I agree in principle with the Bill. I think the idea behind it is very sound and that a form of rational planning and development, both for town and country, is long overdue. A town planning Bill was enacted in 1934 and amended by another in 1939 but it is true to say that neither of these Acts ever worked. It was optional for local authorities to adopt the 1934 Act or not. Many of them in fact adopted it and when they had done so, they were obliged to prepare a town plan, but notwithstanding the fact that a goodly number of local authorities adopted the 1934 Act, very few of them—in fact, none of them—prepared a town plan. The outstanding example was Dublin Corporation who, 15 years after the passing of the 1934 Act, were sued in the High Court in respect of an order to compel them to prepare a town plan so that the citizens of Dublin might know where they stood. Despite the fact that the High Court, and later the Supreme Court, ordered the Dublin Corporation to prepare and perfect a plan, I do not think they ever did so.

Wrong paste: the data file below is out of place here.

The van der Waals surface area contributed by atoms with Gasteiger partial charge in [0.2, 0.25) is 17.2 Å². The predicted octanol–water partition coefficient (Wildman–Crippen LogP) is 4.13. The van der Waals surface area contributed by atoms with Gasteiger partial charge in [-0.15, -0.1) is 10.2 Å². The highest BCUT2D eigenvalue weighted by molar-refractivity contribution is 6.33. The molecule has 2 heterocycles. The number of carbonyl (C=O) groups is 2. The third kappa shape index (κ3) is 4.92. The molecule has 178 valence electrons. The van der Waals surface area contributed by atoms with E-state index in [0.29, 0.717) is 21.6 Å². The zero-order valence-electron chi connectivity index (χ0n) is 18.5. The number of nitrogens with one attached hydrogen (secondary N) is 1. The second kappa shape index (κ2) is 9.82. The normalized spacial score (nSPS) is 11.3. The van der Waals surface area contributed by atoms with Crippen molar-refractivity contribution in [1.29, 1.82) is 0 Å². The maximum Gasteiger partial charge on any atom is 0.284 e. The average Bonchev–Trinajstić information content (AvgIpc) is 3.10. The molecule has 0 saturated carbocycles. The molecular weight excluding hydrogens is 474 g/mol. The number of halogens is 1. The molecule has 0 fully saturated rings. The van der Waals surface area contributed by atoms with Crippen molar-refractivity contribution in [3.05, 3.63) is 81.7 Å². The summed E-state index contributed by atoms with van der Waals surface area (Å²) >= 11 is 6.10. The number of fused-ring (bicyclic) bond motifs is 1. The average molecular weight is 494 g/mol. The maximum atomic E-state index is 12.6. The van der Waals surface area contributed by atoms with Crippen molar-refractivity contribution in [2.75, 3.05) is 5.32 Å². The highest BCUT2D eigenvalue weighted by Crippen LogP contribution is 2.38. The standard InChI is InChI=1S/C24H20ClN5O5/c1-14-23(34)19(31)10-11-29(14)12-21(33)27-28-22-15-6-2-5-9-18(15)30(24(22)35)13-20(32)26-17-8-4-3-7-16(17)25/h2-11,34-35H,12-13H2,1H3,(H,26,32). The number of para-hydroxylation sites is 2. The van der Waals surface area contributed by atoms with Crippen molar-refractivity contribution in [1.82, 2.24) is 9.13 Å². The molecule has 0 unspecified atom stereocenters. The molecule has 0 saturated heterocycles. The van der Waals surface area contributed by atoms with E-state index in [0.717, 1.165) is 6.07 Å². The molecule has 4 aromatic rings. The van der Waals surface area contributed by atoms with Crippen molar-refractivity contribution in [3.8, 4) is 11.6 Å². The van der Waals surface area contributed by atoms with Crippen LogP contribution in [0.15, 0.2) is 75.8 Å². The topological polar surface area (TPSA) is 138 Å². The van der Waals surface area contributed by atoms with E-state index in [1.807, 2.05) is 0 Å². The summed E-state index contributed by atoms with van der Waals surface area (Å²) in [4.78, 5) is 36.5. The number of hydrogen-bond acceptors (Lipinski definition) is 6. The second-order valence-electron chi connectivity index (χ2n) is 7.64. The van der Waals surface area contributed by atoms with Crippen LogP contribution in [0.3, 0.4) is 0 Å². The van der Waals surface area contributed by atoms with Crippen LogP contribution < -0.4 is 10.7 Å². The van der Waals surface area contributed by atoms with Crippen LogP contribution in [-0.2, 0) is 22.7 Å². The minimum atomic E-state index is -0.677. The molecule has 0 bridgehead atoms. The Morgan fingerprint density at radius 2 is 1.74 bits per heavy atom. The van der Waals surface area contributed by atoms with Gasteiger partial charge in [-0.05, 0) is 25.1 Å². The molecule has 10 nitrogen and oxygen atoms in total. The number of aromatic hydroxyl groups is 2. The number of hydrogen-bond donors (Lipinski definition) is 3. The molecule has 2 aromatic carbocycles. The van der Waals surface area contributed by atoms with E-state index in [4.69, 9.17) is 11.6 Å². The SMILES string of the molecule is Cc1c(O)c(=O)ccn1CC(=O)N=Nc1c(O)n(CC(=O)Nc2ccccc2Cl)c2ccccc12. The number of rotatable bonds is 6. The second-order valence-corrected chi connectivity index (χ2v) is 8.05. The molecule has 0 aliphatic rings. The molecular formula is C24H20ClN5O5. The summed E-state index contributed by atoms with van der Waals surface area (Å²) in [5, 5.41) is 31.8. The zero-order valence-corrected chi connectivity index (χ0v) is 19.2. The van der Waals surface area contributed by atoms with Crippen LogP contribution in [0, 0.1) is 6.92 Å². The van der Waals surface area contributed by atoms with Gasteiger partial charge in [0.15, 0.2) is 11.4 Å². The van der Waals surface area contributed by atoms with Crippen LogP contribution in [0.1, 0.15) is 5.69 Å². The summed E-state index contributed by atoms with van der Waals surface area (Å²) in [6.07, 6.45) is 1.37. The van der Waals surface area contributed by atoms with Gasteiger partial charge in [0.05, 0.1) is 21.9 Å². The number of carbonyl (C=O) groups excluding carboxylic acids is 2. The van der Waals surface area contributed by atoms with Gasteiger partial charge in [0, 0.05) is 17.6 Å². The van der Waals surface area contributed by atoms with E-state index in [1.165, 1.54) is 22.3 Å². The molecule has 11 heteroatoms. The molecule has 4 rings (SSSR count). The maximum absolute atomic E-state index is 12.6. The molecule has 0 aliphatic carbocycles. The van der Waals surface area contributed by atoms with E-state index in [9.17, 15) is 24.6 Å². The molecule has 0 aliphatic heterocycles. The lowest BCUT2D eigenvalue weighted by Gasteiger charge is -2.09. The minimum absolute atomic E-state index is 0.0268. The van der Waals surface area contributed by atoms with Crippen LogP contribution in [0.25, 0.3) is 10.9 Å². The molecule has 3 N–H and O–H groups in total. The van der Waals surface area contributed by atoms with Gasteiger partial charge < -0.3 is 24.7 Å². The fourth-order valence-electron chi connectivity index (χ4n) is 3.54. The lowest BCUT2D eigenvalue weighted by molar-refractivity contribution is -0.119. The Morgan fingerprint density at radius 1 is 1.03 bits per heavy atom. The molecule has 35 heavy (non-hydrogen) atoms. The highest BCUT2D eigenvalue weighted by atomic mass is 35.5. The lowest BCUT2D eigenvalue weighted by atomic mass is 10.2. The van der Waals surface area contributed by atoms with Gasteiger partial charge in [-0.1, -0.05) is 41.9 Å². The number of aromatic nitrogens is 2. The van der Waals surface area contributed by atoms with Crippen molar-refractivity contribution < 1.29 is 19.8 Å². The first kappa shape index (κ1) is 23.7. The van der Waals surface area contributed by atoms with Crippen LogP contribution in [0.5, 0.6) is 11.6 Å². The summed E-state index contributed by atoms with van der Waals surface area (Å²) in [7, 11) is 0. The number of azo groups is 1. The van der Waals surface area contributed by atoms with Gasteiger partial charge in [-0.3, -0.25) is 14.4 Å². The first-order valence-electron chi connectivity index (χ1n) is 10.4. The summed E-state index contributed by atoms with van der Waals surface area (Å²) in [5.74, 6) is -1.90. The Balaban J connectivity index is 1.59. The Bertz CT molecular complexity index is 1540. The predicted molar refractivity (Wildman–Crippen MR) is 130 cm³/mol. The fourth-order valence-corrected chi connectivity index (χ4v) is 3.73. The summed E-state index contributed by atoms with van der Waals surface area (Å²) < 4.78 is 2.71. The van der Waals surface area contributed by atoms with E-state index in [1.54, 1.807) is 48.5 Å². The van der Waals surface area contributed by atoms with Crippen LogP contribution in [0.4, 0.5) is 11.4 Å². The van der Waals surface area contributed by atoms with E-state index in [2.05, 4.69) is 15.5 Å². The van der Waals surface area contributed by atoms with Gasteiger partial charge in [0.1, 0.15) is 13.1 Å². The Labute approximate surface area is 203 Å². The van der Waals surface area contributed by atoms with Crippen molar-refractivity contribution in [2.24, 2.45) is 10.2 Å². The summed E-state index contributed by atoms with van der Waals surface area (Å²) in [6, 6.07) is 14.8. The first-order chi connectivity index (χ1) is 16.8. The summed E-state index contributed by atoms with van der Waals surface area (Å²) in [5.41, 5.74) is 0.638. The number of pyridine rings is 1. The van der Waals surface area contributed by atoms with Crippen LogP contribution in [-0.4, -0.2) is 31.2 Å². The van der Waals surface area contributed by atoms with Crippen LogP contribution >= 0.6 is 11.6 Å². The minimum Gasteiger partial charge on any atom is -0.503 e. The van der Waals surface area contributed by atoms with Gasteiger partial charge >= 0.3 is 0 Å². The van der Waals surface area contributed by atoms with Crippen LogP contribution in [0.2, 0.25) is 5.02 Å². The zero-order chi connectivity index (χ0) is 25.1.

The reason was that the Acts of 1934 and 1939 were not workable. They attempted too much and attempted to plan on a very long-term basis. I think that a number of local authorities were advised by experts on the form of town plan which they should prepare and pass and a lot of those plans were farcical in the extreme. However, the Minister and the Government have decided that the Acts of 1934 and 1939 should be replaced and the present Bill is a serious effort to provide the country with a rational planning system. I should like to congratulate the Minister and his advisers on bringing it in. I will, of course, have some criticisms later of the details of its provisions, but by and large, it is a good measure which deserves congratulation. I should also like to congratulate the Minister on the manner in which he dealt with the Bill in the Dáil and met the constructive opposition presented in the Dáil by the Opposition Parties.